Creating a Competitive Advantage (CS226)
Moving from tactical to strategic procurement to drive competitive advantage for a medical equipment provider and make its goal of becoming the market leader achievable.
This story is for CEOs who:
- Need help to enable a new, or weak procurement organization to stand on its own
- Want to improve their organization’s competitive position and drive top-line growth
- Are happy with their current suppliers but need to get better value from them
A leading global provider of orthopedic solutions was trying to stabilize growth and improve its position from a lagging second to become number one in its market.
The organization was experiencing persistent supplier quality and delivery issues which, despite long-term efforts, it had been unable to resolve. Purchasing practices were tactical in nature and dictated by engineering or quality. There was no procurement team within the organization and the supplier selection process was led by R&D.
Maine Pointe was referred to the client by the CEO of the firm’s private equity owners based on our successful supply chain transformation work with a sister organization. Our challenge was to help develop a cross-functional, strategic approach to procurement and establish a procurement function which was capable of standing on its own.
Establishing a cross-functional strategic sourcing processOur analysis team confirmed that the organization did not have any kind of strategic sourcing process. Spend was fragmented among multiple suppliers for a single category and supplier relationship management was very immature. Although, initially, margins were good and cash sales buoyant, this situation was changing as competitors adopted more efficient, effective strategies.
Maine Pointe's solution included:
- Aligning with cross-functional teams to identify current “risk suppliers” related to quality, and/or delivery issues and to understand service levels, forecast requirements and timeframe
- Leveraging Maine Pointe's accelerated six-step strategic sourcing approach
- Identifying alternative sources and opportunities
- Developing a consolidation strategy to reduce the fragmented spend among all suppliers
- Establishing a consolidated market package and aligning with strategic partners who have optimum quality, service and pricing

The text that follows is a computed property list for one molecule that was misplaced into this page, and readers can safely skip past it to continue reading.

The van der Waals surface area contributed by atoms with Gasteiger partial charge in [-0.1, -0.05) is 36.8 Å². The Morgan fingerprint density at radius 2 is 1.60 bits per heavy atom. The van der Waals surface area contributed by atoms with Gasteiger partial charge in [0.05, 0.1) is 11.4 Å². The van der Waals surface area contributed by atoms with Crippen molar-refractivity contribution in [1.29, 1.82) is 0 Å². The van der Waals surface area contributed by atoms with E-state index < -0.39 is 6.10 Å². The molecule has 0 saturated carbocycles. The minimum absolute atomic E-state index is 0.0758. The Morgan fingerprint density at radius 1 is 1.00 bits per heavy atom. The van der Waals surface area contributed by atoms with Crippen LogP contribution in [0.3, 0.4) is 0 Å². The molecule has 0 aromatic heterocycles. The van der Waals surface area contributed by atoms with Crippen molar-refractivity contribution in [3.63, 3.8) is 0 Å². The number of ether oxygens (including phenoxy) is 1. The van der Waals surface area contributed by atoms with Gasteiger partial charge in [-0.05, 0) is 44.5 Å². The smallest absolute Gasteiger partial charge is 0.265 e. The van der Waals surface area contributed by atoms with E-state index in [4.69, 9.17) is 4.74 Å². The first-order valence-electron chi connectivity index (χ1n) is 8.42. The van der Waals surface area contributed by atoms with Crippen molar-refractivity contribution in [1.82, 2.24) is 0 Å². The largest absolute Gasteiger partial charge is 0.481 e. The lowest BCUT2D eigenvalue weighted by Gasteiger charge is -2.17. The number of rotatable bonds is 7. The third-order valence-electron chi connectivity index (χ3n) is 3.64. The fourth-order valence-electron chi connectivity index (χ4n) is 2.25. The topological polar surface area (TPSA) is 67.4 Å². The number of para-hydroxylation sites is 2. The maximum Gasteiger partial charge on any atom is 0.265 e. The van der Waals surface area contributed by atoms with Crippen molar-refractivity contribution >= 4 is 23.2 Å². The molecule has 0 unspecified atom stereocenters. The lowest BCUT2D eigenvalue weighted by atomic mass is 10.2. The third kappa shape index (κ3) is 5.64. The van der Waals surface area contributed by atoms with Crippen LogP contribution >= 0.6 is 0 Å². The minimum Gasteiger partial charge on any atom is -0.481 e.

- Taking a lot of discretionary spend out to bid for the first time
- Working with personnel in the US and Mexico (in English and Spanish) to deliver category management training and coaching
Maine Pointe helped the client exceed its savings target, identify savings in every category, and transform procurement from a static function into a strategic advantage. Once these processes are fully implemented, the client organization will continue its TVO supply chain transformation, focusing next on operations and inventory control.
The ResultsWorking closely with the client’s team, Maine Pointe’s Total Value Optimization (TVO)TM approach to supply chain transformation exceeded the client’s savings targets, delivering the following benefits:
- Identified savings in every category
- Improved EBITDA by 37%
- Improved overall spending by 11%
- Reduced the number of suppliers by 30% in the categories impacted
- Increased gross profit on marginally competitive products, allowing more large tender bids
- Introduced Maine Pointe’s six-step strategic sourcing process and institutionalized competitive sourcing and subsequent item qualification techniques
- Developed and provided procurement training in the US and Mexico, in English and Spanish
- Delivered a project ROI of 5:1
Lessons learned for other executives
- Just because margins are good one day, doesn’t mean they will continue to be good the next day. You need to prepare for change
- You may be happy with your suppliers but that doesn’t mean you are necessarily getting the best value from them
- It is possible to create a competitive market and enhance your position while maintaining strong partnerships with existing suppliers